Many companies host videos on their websites or via mobile apps. They often use analytic companies/vendors to help them track whether the videos are in fact viewed and other information about site usage. This is precisely the issue at the core of In re: Hulu Privacy Litigation, pending in the Northern District of California. Accordingly, all companies that host videos on their websites or mobile apps and track that data for analytic purposes should be following the Hulu case very closely. The plaintiffs contend that as prior (free and paid) subscribers to the Hulu site, they are entitled to recover statutory damages (of $2,500 per violation) under the Video Privacy Protection Act (VPPA) for the alleged disclosure of their video viewing to website vendors and social networking sites. The VPPA prohibits the knowing disclosure of “personal information,” which the statute defines as including an individual’s video viewing.
The Hulu court’s recent December 20, 2013, decision denying Hulu’s motion for summary judgment on the issue of injury is notable. Specifically, Magistrate Judge Beeler took up the question of whether plaintiffs must demonstrate “actual injury” above and beyond the alleged unauthorized disclosure of their video viewing to third parties in order to maintain their VPPA claims. The court held that plaintiffs did not.
The court’s December 20, 2013, ruling is consistent with its earlier June 2012 order denying Hulu’s 12(b)(1) motion based upon alleged lack of standing at the pleading stage. Citing the United States Supreme Court’s failure to overturn the Ninth Circuit’s decision in Edwards v. First American Financial (holding that statutory damages are sufficient to sustain Article III standing in federal court), Magistrate Judge Beeler concluded that Hulu’s December 2013 “actual injury” argument was similar to Hulu’s original standing argument and it was rejected for similar reasons. The court stated that “[t]he legal issue is whether the VPPA requires Plaintiffs to show actual injury that is separate from a statutory violation to recover actual or liquidated damages. The court concludes that they do not because the VPPA requires only injury in the form of a wrongful disclosure.”
The recent Hulu decision highlights how courts are grappling with the issue of whether actual injury must be proved in statutory damages cases involving tracking. In the recent October 9, 2013, decision In re: Google Inc. Cookie Placement Consumer Privacy Litigation (MDL – 12-2358), the Delaware district court held that the plaintiffs failed to establish injury in fact to support standing for alleged invasions of privacy associated with tracking users using cookies to serve targeted advertising in alleged contravention of consumer privacy settings. In holding that the plaintiffs’ failed to establish injury in fact to support standing, the Delaware court did acknowledge that statutory damages can sometimes constitute sufficient grounds for standing. The court then went on to analyze each of the claims asserted by the plaintiffs and held that they failed to state a claim for different (non-standing related) reasons. Although the Google case did not involve the VPPA, it is an interesting contrast to the Hulu decision where the Hulu court held that no injury need be established above and beyond the statutory violation—i.e., the alleged unlawful “disclosure” of consumers’ video-viewing behavior without their consent.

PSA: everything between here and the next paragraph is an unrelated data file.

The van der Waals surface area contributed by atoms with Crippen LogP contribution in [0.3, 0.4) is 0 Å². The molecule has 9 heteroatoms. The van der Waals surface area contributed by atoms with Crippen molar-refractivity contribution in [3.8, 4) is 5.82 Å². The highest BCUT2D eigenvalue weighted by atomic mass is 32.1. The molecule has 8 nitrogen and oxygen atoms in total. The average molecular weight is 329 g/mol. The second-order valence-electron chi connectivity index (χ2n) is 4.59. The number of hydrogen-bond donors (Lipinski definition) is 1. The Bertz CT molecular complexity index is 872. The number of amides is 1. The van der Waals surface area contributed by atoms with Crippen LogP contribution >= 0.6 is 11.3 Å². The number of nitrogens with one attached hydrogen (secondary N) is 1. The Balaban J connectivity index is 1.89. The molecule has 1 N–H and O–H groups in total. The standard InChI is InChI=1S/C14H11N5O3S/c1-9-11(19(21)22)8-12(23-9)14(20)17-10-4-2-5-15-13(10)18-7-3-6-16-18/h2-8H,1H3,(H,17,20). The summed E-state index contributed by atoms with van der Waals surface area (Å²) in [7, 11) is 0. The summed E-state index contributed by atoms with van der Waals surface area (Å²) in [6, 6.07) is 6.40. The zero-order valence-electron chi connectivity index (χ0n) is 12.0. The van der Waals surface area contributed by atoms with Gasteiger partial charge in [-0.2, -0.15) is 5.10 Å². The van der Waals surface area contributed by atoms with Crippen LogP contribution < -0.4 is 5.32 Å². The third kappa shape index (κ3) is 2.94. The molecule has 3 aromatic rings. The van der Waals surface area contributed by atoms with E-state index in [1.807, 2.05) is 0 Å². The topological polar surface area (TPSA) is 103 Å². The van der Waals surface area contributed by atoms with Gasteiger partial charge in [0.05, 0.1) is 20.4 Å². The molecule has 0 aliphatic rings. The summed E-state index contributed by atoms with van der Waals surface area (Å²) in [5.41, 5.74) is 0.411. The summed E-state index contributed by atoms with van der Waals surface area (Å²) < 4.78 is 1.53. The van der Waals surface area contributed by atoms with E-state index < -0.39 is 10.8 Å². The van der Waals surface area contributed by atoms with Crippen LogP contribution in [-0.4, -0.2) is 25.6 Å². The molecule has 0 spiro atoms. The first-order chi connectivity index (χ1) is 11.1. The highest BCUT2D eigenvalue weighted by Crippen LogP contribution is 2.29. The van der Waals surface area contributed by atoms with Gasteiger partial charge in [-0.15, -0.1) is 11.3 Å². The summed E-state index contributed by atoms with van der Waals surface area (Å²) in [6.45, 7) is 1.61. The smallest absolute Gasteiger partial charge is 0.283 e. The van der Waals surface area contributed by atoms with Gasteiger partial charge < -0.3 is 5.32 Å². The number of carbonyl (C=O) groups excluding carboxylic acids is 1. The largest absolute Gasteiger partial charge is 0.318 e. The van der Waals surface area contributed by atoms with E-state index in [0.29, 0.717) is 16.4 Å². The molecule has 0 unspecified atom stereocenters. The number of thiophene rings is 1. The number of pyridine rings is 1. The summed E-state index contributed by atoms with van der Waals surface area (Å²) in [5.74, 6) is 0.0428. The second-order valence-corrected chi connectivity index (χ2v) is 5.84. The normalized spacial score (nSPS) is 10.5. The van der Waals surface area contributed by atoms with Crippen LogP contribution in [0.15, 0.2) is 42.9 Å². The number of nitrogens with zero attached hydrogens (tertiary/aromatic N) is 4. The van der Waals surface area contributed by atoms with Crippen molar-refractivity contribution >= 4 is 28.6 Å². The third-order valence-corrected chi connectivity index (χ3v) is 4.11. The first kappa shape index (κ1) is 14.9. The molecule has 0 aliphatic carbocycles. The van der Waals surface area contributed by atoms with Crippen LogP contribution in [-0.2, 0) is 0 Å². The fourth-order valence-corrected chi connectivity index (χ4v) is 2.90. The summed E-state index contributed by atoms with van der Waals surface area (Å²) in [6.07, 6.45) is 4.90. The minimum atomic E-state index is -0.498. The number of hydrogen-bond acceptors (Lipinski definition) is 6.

On the one hand, in the Google case, the court held that notwithstanding the existence of statutory damages, the issue of injury should be explored, and ultimately concluded that the plaintiffs failed to establish injury. In contrast, in the Hulu case, the court refused to explore the issue of injury in fact because the VPPA affords statutory damages. These are two different approaches, which might be explained by the venue of the cases. In Hulu, the Northern California district court relied on the Ninth Circuit’s binding decision in the Edwards v. First American Financial case—holding that statutory damages are sufficient to establish Article III standing. Notably, the Google case (based in Delaware) did not rely on Edwards.
Next on the Hulu docket will be the February 6, 2014, arguments on Hulu’s second round of summary judgment motions concerning whether Hulu knowingly disclosed personal information under the VPPA to any third parties (e.g., comScore or Facebook) given that the data was in an anonymized format at the time of disclosure. Companies should pay attention to the February 2014 hearing and ruling. The plaintiffs’ bar may be emboldened to bring many more of these cases depending upon the result. The statutory damages are tantalizing to plaintiffs’ at $2,500 per violation, particularly given the potential for millions of violations (per day) depending on the site.
Regardless of the result of the decision, companies should consider whether they should seek advanced consent for disclosures of video viewing in accordance with the December 2012 amendments to the VPPA. The amendments permit companies to obtain advanced consent for up two years or until the user withdraws their consent. The advanced consent must be contained in a separate legal document (e.g., click wrap) to be valid. At a minimum, legal counsel should work with IT and marketing departments to determine if a company is gathering and sharing tracking data relating to video viewing with third parties—including research and analytic companies. If so, a compliance program and best practices (such as advanced consent) should be considered.
This advisory is published by Alston & Bird LLP’s Privacy & Data Security practice area to provide a summary of significant developments to our clients and friends. It is intended to be informational and does not constitute legal advice regarding any specific situation. This material may also be considered attorney advertising under court rules of certain jurisdictions.